ReVbo

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About ReVbo

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  • Birthday 10/11/1977

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  1. Thanks, DWS112. I borrowed this one and the "big boom" article. Hope you don't mind. Great finds, by the way. I don't know how you guys manage to dig this stuff up.
  2. No, they didn't. "With the economic boom led by Iraq’s oil industry, the national currency in the form of the Dinar will eventually rise to reflect the true value of the country’s oil wealth. The rise will most likely happen when the National Bank of Iraq lifts the artificially low value placed on the nation’s currency in 2003."
  3. Here's the interview: http://www.alghadpress.com/news/94545/المستشار-الاقتصادي-لرئيس-الوزراء-أي-دولة-لها-علاقة Here are the relevant quotes from Dr. Mohammed Saleh, deputy economic adviser to Prime Minister Abadi: "...today we move from a centralized economy to a market economy, and for that there must be a sovereign wealth fund internal finances private sector" "I am optimistic and say that after the liberation of Mosul, there will be a new path of economic reform." "Loop" left out an important part of Saleh's quote, the qualifying clause after the part about moving from a centralized economy to a market economy, and he gave the impression that Saleh was literally talking about TODAY. He also neglected to mention the most important part of the whole interview, that second quote that gives a good time frame for when the implementation of the market economy will take place.
  4. I wasn't sure about the other sources I've seen, but BasNews is legit. It's still kind of hard to believe, considering how unreliable Baghdadi news always is, but if BasNews is reporting it, this could actually be real.
  5. They are now, indeed, surrounded. Their last escape route, to Tal Afar, has been cut off. @loomisroberto 28m Mosul is now cut off from Tal Afar after the liberation of Damarji al-Sughra from IS by Iraqi Forces Via @iraqi_day
  6. Updated map as of about 30 minutes ago, courtesy of Mosul Eye on Twitter. Notice they are approaching the second bridge from the south after capturing the first bridge, called the Fourth Bridge, late yesterday. Thanks for all the updates, Yota and tiger. I've been borrowing them.
  7. From 2015 (more at link): 500 billion dollars stolen under Maliki rule in Iraq: official http://www.dailysabah.com/mideast/2015/10/28/500-billion-dollars-stolen-under-maliki-rule-in-iraq-official Iraqi Commission of Integrity (CoI) spokesman Adil Nouri has claimed that half of the government's oil income and funds for reconstruction were 'stolen' and 'vanished' from Iraq during the 8-year period of office of former President Nouri Maliki.Speaking at the Iraqi Parliament, Nouri said that around 500 billion dollars from government coffers has "disappeared" and is perhaps the greatest corruption in history.Underlining that Iraq's oil income between 2006 and 2014 alone was only $ 822 billion, he said that the Maliki government had also received more than $250 billion in funds from many countries, namely the U.S., used to pay the salaries and pensions of Iraqi government workers and for reconstruction projects.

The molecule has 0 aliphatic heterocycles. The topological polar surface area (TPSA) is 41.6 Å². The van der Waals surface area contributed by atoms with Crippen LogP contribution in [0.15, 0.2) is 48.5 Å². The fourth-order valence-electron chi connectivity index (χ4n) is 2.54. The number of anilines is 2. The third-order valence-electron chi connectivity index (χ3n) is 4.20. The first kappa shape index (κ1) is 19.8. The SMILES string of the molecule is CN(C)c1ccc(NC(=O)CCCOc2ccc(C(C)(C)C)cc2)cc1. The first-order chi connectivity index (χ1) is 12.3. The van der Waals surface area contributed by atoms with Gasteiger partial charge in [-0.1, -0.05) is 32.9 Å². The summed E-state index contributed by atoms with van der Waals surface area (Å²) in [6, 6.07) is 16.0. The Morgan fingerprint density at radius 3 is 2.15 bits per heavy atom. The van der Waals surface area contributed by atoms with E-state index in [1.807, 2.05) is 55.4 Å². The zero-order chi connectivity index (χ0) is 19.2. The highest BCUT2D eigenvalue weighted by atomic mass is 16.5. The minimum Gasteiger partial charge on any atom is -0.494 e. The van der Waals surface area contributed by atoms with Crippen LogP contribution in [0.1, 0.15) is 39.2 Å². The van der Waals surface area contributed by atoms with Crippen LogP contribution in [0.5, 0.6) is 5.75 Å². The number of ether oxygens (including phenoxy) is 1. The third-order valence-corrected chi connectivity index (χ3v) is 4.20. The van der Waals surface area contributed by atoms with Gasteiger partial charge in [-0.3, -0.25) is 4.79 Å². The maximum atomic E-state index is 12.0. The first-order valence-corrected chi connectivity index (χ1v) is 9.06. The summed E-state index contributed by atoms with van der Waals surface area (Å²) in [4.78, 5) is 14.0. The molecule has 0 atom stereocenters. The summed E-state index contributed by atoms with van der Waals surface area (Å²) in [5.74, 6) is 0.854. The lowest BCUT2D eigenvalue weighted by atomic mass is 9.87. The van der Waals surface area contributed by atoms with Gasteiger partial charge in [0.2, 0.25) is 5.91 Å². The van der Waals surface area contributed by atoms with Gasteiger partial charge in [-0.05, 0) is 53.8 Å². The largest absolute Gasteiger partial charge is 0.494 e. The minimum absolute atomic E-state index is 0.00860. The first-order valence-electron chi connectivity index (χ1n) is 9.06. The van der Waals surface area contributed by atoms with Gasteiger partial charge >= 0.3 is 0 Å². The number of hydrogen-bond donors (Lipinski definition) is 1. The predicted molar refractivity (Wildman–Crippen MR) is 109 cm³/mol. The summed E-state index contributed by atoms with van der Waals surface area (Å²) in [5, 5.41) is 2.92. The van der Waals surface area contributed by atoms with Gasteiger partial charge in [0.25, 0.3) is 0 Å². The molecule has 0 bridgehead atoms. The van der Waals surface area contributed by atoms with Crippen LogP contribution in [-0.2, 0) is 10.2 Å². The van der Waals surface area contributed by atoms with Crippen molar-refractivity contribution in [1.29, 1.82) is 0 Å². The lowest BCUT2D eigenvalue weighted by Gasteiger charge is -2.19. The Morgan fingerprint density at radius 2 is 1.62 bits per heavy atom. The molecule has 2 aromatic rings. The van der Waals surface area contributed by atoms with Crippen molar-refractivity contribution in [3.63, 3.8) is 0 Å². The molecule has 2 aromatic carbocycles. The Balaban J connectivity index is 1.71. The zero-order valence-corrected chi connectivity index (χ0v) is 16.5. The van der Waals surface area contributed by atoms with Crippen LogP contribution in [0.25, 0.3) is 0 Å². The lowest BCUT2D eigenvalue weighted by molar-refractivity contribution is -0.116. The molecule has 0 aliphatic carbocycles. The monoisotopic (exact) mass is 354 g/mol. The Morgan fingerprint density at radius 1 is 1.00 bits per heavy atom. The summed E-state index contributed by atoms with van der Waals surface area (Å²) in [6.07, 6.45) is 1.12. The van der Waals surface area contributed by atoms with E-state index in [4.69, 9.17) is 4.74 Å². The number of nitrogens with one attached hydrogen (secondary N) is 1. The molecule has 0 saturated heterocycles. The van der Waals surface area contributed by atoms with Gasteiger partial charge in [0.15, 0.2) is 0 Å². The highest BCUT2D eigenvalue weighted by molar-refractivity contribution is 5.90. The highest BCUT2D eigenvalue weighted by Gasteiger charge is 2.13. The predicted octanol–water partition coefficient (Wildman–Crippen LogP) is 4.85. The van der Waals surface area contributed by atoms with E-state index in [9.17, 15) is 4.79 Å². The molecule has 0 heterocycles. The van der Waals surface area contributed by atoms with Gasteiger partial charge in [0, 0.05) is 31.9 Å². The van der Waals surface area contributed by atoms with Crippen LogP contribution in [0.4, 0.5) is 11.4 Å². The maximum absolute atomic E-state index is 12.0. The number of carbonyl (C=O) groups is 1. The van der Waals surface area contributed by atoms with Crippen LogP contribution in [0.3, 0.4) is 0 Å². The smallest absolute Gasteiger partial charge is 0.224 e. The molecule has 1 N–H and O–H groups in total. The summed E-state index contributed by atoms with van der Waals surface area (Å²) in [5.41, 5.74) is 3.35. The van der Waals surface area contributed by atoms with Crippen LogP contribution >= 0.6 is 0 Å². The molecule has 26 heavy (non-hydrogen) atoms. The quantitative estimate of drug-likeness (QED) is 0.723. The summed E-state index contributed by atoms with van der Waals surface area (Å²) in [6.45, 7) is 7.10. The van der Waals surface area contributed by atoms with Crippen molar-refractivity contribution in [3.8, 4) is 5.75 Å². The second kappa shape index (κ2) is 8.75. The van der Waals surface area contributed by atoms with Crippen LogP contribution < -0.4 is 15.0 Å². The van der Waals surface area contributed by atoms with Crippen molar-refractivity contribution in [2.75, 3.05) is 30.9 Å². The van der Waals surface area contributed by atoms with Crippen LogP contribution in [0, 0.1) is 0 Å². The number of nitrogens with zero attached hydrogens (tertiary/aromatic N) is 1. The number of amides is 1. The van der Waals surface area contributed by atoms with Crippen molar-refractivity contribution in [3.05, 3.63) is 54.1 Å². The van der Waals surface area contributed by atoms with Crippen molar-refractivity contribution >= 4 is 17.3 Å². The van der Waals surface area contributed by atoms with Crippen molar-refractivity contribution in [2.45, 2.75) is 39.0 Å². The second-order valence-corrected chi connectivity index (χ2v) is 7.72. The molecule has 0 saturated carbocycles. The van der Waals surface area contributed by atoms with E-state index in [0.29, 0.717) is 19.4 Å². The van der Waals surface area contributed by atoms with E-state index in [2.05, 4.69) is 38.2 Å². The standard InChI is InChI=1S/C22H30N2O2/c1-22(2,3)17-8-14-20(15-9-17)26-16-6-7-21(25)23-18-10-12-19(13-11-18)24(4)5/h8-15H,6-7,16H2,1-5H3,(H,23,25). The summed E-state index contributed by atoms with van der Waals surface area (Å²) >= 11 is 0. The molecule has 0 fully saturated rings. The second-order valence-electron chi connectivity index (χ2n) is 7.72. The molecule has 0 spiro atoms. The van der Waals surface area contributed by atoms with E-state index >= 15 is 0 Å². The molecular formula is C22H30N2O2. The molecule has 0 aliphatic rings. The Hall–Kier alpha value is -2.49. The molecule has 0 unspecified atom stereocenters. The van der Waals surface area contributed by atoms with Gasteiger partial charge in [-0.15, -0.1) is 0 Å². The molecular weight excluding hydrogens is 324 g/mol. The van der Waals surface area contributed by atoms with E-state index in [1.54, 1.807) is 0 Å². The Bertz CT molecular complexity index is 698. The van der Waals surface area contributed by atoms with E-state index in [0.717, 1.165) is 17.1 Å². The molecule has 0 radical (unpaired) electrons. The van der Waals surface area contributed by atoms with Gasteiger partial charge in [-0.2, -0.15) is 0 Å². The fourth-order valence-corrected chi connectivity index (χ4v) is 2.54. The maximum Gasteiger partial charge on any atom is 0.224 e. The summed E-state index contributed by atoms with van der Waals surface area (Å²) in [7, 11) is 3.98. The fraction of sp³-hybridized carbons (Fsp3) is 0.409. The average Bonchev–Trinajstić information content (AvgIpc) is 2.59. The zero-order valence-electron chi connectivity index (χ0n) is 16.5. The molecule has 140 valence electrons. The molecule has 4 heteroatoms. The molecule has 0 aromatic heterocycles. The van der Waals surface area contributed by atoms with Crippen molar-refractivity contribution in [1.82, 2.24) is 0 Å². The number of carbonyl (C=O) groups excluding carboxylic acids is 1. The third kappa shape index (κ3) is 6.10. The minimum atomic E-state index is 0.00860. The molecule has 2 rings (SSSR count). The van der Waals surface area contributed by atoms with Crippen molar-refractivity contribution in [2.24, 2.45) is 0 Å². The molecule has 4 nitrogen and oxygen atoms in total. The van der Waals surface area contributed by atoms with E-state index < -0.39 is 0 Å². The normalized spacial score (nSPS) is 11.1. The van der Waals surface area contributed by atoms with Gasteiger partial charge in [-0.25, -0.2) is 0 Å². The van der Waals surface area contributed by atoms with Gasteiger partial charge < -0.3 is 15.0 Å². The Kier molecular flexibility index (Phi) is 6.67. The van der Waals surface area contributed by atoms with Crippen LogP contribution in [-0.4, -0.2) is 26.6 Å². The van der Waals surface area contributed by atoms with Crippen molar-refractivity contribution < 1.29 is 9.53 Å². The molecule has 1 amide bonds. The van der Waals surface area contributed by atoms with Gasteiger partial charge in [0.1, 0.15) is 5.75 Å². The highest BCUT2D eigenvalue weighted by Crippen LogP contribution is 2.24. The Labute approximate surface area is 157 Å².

8. That's right. It's the 2006 law. The translator must be dyslexic today.
  9. I don't want to get into a big, long research project over this, but here's the big one, from January 30 World Bank "Plunging OIl Prices" report: http://documents.worldbank.org/curated/en/2015/01/23884278/plunging-oil-prices The Plunging Oil Prices report questions the practice of pegging the Iraqi dinar to the US dollar, noting the that value of the dinar has been falling against the dollar in the parallel market: “Iraq pursues a policy of a de facto peg to the U.S. Dollar, and therefore monetary policy is constrained in tackling the current shock. “The Central Bank of Iraq (CBI) had kept the Dinar steady through January 2009. “In 2014, the nominal exchange rate in the official market remained stable against the U.S. Dollar at 1,166 IQD/1 USD, but the rate in the parallel market increased. “The CBI has recently taken steps to simplify foreign exchange market regulations, but has not eliminated all existing exchange restrictions and the multiple currency practice. “With the peg, fiscal policy carries the burden of macroeconomic stabilization, but in this case does not have the space to do so.“
  10. You mean the other higher denom notes? There are no other lower denom notes. The 50 is/was the smallest they have, and the reason, as far as I can tell, is it was the only one of the current series that did not get re-printed, with better security features, last year.
  11. Does anybody have that? $1000 worth of 50s would be 25,000 notes. Talk about bringing a wheelbarrow to the bank.
  12. That's a Libyan note. We went through this at DA yesterday. Don't ask me why they put pics of Libyan money in an article about Iraq. Excellent post, Trin. Float on!
  13. I get the dinar salesmen who claim secret sources, because that's impossible to debunk, other than their abysmal track records, but why would someone just make up budget numbers? It's so easy to prove wrong. Also, you have your numbers backwards, Luigi. If it's 3.4 dinars to the dollar, that's roughly 29 cents as a rate, not that it matters. Dude, as long as you've been at this, you should really stop bothering with this crap. It's wasting your time and frying your brain.
  14. My understanding is, by putting it in the budget, we have sort of a one-year HCL, which would need to be re-approved with every budget. I could be wrong, though, if anyone has a better hold on this. I don't think it's a permanent HCL, but it's good enough for me.